Monitoring backbone connections
The stability and fail safety of the backbone connections are very important, said Kaufmann: “We recently upgraded the Allegro 1000 to 10 G. I can now use it to monitor my backbone connections. We have two redundant routes to the primary data centre and we have two building entrances from Telekom that take completely separate routes. However, our associated companies are not as well equipped with high speed broadband. In the end, that's just a question of cost."
Path measurement between headquarters and hospital
Connection quality analysis is all the more important. The Allegro 1000 is in the Cologne data centre and the Allegro 200s are in the 80 locations, around one of the eight hospitals. Kaufmann said: He explained: "Our associated companies use resources in our central data centre in real-time. If, for example, hospitals were cut off, they would no longer have online access to the hospital information system, payroll accounting and care administration. In the end, they would be unable to document in real-time, but would have to enter their documentation retrospectively. In other words, write everything down by hand and type it in later." This is another reason why connection monitoring is "almost as important as data backup: you should do it regularly as a precautionary measure and not only after something has already happened."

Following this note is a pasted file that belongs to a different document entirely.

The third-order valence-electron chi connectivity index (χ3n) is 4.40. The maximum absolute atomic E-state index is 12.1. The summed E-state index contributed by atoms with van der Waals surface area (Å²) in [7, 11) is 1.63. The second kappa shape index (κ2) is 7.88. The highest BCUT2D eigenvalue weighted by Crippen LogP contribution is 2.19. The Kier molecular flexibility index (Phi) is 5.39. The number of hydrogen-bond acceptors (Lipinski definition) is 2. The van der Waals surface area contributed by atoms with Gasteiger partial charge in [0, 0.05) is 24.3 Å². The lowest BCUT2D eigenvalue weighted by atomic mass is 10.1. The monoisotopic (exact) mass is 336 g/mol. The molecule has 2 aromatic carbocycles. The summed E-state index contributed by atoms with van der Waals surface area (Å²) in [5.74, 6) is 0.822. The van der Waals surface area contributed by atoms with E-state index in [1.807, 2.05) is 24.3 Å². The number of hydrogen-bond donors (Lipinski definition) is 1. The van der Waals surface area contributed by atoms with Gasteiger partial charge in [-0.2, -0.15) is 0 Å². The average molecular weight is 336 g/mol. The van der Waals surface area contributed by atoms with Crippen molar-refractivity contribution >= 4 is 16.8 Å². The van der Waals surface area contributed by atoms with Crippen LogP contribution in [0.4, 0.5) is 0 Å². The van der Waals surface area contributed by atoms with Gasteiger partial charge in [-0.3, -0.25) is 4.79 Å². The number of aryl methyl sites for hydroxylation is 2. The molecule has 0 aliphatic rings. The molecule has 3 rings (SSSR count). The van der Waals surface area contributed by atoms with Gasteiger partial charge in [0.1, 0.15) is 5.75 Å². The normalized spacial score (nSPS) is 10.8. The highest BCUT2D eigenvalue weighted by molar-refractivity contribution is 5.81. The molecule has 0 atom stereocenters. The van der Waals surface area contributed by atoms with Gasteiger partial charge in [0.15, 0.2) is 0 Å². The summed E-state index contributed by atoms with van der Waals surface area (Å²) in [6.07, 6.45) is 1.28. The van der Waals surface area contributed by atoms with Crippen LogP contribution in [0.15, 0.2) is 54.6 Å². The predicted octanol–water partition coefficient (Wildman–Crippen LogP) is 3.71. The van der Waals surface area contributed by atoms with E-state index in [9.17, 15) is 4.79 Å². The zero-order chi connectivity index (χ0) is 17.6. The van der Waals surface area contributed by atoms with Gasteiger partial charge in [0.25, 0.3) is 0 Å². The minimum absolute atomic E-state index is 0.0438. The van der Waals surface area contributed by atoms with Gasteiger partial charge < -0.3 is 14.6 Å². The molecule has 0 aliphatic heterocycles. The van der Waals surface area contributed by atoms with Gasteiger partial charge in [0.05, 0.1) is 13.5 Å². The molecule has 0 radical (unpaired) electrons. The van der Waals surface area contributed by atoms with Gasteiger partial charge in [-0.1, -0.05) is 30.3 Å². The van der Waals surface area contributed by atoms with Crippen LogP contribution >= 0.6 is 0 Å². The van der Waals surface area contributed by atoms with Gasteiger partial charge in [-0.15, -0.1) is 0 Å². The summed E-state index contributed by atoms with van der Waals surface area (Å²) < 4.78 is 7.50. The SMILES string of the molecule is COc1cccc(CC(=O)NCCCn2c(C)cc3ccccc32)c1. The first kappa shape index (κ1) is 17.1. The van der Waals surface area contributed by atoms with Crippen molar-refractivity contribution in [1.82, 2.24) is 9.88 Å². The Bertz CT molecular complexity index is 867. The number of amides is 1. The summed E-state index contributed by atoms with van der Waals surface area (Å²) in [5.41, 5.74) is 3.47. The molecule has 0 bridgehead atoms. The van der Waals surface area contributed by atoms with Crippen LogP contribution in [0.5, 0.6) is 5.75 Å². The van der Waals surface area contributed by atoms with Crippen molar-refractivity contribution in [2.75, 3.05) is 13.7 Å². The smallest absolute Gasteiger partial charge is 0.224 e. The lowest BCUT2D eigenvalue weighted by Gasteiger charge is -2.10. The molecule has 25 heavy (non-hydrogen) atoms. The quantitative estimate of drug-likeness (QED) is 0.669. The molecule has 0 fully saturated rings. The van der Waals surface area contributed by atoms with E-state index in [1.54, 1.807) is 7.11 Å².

Highly compliant data protection
A network monitoring process must take data protection into account. But what is certain? Freeware? Systems distributed in the cloud? Who wants to put their hand in the fire? With Allegro Packets, Achim Kaufmann has no sleepless nights: "It is highly compliant from a data protection point of view. The data is only stored on the Allegro appliance which is under the control of the IT department. The data is also volatile. That means, if the appliance is stolen, the result is power gone, data gone! For example, if you want to capture data on site with the Allegro 200, you can set up an AES-encrypted external hard drive. If you do not know the password, you cannot access the captured data. Under the hood it is a Linux LUKS container which is considered safe. Other monitoring systems send measurement data to the central server over the network, for example via NetFlow. If you can get access to this server, you are practically in a data paradise and see everything at a glance." If in doubt, a stand-alone appliance is more secure than any cloud.
Advantages for Josefs-Gesellschaft at a glance
- Ensuring network stability
- Passive route measurement for provider control
- Monitoring of backbone lines
- Continuous quality analysis of the lines
- Deployment at all locations
- Data protection-friendly